You worked hard all day, doing things for everybody else. The kids are finally asleep. Your emails, dishes, laundry and paperwork are as done as they are going to be tonight. You finally sit down to take a little time for yourself and you settle in with your favorite chocolate chip ice cream and some R & R. The next morning you feel like crap because you know you the entire container of ice cream is now sitting comfortably around your midsection. This is what I call the false-joy hangover.
We need joy in our lives and your essential self knows it. But in this productive, hardworking, don’t you dare take time for yourself culture, it is rare to find a parent who admits to regularly taking time out to do something they truly enjoy. When I ask my clients what they do that feels like play, they hardly understand the question. “I can’t take time for that” or “I wouldn’t have any idea what to do with myself” or “that would be selfish”. It’s fear that keeps them from seeking and making time for joy.
In the meantime your essential self is looking out for you and sneaking joy in as best it can. Over-eating, over-drinking, over-spending, or over-indulging leads us into false joy. False joy leaves you with a hangover of guilt or regret. It can give you buyer’s remorse or a compulsion to keep a secret.
Mary works full time and is the Mom of two young kids. She is tired from burning the candle at both ends and finally manages to take a day for herself. She give herself a shopping spree at her favorite store. She has a great time buying beautiful clothes but by nightime, starts to feel guilty about the money she spent. She ends up hiding some of her purchases in her car so her husband won’t find out.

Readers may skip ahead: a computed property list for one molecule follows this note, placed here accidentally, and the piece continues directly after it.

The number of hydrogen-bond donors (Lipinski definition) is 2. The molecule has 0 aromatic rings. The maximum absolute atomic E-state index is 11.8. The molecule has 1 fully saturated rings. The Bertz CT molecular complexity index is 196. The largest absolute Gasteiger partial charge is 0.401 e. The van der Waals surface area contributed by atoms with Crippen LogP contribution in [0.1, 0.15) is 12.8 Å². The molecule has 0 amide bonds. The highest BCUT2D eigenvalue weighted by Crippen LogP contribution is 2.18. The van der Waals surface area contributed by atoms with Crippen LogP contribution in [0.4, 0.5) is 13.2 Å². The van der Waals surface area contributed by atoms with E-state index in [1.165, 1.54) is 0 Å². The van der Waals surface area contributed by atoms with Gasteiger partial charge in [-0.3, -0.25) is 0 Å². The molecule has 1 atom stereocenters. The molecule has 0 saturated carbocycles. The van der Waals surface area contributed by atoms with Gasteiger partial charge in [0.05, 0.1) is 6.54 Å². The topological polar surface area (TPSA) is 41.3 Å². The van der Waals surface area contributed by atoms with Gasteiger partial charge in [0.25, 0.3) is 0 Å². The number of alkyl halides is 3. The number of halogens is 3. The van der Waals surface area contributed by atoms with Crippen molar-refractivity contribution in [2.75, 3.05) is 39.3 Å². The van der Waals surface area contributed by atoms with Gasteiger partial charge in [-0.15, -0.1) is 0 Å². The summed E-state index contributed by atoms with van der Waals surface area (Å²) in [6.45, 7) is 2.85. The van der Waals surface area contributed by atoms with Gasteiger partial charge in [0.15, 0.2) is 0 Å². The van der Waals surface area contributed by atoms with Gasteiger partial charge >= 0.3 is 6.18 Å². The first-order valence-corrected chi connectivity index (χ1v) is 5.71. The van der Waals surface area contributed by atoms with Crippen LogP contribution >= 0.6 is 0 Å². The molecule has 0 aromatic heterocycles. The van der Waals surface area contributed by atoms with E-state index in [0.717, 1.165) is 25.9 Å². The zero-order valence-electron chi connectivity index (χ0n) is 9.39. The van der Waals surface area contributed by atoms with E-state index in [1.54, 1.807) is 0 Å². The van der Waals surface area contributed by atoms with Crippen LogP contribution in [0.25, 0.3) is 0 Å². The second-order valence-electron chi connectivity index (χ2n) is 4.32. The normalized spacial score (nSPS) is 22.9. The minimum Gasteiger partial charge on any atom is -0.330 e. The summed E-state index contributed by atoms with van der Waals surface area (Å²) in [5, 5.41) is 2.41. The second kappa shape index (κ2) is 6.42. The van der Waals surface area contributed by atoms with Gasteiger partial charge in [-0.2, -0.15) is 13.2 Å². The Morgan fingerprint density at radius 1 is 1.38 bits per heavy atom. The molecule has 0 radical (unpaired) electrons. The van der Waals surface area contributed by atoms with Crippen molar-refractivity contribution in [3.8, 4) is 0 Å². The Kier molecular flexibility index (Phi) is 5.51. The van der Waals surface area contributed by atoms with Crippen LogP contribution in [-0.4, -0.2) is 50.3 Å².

Mary felt a ‘high’, followed by a crash. This false joy hangover leads to a lot of negative self talk (“why can’t I do better?” “I should be able to control myself”) which then leads to feeling crappy, which makes us yearn for more joy, which we don’t have, so we seek it however we can and the false-joy hangover ensues. When people try to eliminate their false joy, without first bringing in more authentic joy, their success doesn’t last but the negative self talk sure does.
Authentic joy fills you up and expands to everyone you encounter. It fills your cup up so much that it overflows and creates a positive effect. Go slowly at first. Take your time. Some Moms are scared they might jump on an airplane and never come back. I think, just asking the question, helps our essential self feel heard. Notice when you lose track of time, feel connected to the present moment, or a memory brings tears to your eyes. Slowly bring in more of those kinds of joy filled activities and your craving for false joy will subside. Ask yourself, “What do I
want right now?”. It may be to do exactly what you are doing. Wh knew those nasty hangovers may actually be trying to help us?
Want to give life coaching a try? Schedule a free discovery call at www.LifeCoachingforParents.com/work-with-me